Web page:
When 19 students and two teachers were slain in the May 2022 Robb Elementary School shooting in Uvalde, Texas, Burns looked to Ramone to see how he would vote on gun-reform measures moving through the General Assembly.
“He voted against stopping the further sale of assault weapons, he voted against banning large-capacity magazines, and he voted against raising the age to buy a weapon from 18 to 21,” Burns said. “At that point, I was committed to really helping whoever was going to run against him.”
On July 4, Ramone was emceeing the Independence Day festivities in Hockessin when Burns got a notification on his phone about the Highland Park, Illinois parade shooting that killed seven and wounded 48.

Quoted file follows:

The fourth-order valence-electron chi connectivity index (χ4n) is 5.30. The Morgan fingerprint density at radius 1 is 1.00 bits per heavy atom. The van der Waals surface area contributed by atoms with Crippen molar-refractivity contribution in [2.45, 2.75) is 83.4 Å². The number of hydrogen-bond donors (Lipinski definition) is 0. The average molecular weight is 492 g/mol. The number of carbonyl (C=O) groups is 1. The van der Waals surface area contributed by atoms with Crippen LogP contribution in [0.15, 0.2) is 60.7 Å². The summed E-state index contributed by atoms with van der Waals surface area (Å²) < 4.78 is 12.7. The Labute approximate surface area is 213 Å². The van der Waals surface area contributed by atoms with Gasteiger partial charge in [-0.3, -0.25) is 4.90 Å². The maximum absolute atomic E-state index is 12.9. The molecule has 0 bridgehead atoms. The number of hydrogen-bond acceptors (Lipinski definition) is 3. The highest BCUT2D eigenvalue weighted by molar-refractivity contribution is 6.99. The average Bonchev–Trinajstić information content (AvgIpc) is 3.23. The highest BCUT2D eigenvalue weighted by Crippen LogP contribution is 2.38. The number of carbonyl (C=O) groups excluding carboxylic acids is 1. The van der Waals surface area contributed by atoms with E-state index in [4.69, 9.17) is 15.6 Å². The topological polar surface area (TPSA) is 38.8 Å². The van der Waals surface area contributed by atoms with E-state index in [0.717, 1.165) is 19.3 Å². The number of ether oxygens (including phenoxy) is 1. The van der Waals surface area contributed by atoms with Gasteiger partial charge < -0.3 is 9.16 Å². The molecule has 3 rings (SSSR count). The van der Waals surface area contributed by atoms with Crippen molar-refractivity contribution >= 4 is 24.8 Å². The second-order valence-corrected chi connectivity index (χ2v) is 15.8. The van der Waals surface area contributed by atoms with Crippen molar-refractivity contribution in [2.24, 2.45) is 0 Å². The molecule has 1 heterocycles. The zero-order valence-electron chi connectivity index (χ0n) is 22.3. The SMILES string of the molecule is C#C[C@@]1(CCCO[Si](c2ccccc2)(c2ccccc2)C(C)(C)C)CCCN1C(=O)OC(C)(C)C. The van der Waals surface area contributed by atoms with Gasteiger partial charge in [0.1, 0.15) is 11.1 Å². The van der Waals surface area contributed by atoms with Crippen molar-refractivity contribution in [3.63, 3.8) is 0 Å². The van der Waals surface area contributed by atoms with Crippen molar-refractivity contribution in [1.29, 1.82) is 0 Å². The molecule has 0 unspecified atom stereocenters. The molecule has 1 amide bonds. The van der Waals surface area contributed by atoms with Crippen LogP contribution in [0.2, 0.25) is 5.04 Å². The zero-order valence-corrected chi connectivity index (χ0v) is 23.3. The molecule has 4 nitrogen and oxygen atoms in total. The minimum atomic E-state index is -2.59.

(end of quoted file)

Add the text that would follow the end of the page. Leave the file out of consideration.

“At that point, I decided that if no one else filed, I was going to run against him,” Burns said. “If you want to know why I came out of my comfort zone and got into this nasty world of politics, that’s it.
“I’m not going to be represented in Dover by someone who puts arms-industry profits above the lives of kids — I just won’t do it.”
Ramone said politics have become increasingly polarized during his time in office. Local candidates are often forced to confront national political narratives, he said, rather than talking about local issues.
“I talk to people — my people — and most of them ask how my kids are, or my grandkids, or my wife,” Ramone said. “But some people that move in, especially New Yorkers or Jersey-ers or whatever, they get into questions and topics like ‘Are you voting for Trump? Are you MAGA?’”
Ramone’s response to those people is simple.